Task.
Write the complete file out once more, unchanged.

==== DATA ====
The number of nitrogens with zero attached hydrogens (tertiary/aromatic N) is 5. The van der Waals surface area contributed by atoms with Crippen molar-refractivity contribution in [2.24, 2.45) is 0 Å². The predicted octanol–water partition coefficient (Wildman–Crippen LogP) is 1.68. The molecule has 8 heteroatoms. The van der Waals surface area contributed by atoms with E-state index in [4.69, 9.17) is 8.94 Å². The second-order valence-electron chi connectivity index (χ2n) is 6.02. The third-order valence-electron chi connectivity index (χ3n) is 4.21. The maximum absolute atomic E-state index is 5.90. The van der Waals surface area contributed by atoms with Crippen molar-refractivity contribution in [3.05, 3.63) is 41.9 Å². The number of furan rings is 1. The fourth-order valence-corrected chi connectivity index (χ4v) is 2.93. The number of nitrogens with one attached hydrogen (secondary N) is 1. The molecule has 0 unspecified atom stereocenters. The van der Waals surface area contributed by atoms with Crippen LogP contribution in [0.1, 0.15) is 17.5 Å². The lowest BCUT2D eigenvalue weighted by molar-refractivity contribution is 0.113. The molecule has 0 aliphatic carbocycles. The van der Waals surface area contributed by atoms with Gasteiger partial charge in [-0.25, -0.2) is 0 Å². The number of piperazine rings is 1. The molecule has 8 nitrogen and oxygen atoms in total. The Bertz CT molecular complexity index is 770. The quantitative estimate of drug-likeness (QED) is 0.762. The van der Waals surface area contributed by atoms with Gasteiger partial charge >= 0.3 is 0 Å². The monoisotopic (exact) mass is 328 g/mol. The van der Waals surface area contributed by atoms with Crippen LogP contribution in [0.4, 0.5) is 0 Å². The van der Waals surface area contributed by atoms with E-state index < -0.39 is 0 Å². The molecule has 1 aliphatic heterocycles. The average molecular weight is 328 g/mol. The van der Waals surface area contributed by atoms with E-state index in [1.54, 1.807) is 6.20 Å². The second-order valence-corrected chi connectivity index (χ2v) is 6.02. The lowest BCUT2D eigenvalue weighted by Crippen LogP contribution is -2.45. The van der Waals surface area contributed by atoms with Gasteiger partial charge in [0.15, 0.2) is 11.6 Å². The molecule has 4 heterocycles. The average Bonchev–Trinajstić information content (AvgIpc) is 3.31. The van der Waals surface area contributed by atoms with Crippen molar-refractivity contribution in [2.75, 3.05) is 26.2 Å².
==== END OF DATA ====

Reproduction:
The number of nitrogens with zero attached hydrogens (tertiary/aromatic N) is 5. The van der Waals surface area contributed by atoms with Crippen molar-refractivity contribution in [2.24, 2.45) is 0 Å². The predicted octanol–water partition coefficient (Wildman–Crippen LogP) is 1.68. The molecule has 8 heteroatoms. The van der Waals surface area contributed by atoms with E-state index in [4.69, 9.17) is 8.94 Å². The second-order valence-electron chi connectivity index (χ2n) is 6.02. The third-order valence-electron chi connectivity index (χ3n) is 4.21. The maximum absolute atomic E-state index is 5.90. The van der Waals surface area contributed by atoms with Crippen molar-refractivity contribution in [3.05, 3.63) is 41.9 Å². The number of furan rings is 1. The fourth-order valence-corrected chi connectivity index (χ4v) is 2.93. The number of nitrogens with one attached hydrogen (secondary N) is 1. The molecule has 0 unspecified atom stereocenters. The van der Waals surface area contributed by atoms with Crippen LogP contribution in [0.1, 0.15) is 17.5 Å². The lowest BCUT2D eigenvalue weighted by molar-refractivity contribution is 0.113. The molecule has 0 aliphatic carbocycles. The van der Waals surface area contributed by atoms with Gasteiger partial charge in [-0.25, -0.2) is 0 Å². The number of piperazine rings is 1. The molecule has 8 nitrogen and oxygen atoms in total. The Bertz CT molecular complexity index is 770. The quantitative estimate of drug-likeness (QED) is 0.762. The van der Waals surface area contributed by atoms with Gasteiger partial charge >= 0.3 is 0 Å². The monoisotopic (exact) mass is 328 g/mol. The van der Waals surface area contributed by atoms with Crippen LogP contribution in [0.4, 0.5) is 0 Å². The van der Waals surface area contributed by atoms with E-state index < -0.39 is 0 Å². The molecule has 1 aliphatic heterocycles. The average molecular weight is 328 g/mol. The van der Waals surface area contributed by atoms with E-state index in [1.54, 1.807) is 6.20 Å². The second-order valence-corrected chi connectivity index (χ2v) is 6.02. The lowest BCUT2D eigenvalue weighted by Crippen LogP contribution is -2.45. The van der Waals surface area contributed by atoms with Gasteiger partial charge in [0.15, 0.2) is 11.6 Å². The molecule has 4 heterocycles. The average Bonchev–Trinajstić information content (AvgIpc) is 3.31. The van der Waals surface area contributed by atoms with Crippen molar-refractivity contribution in [2.75, 3.05) is 26.2 Å².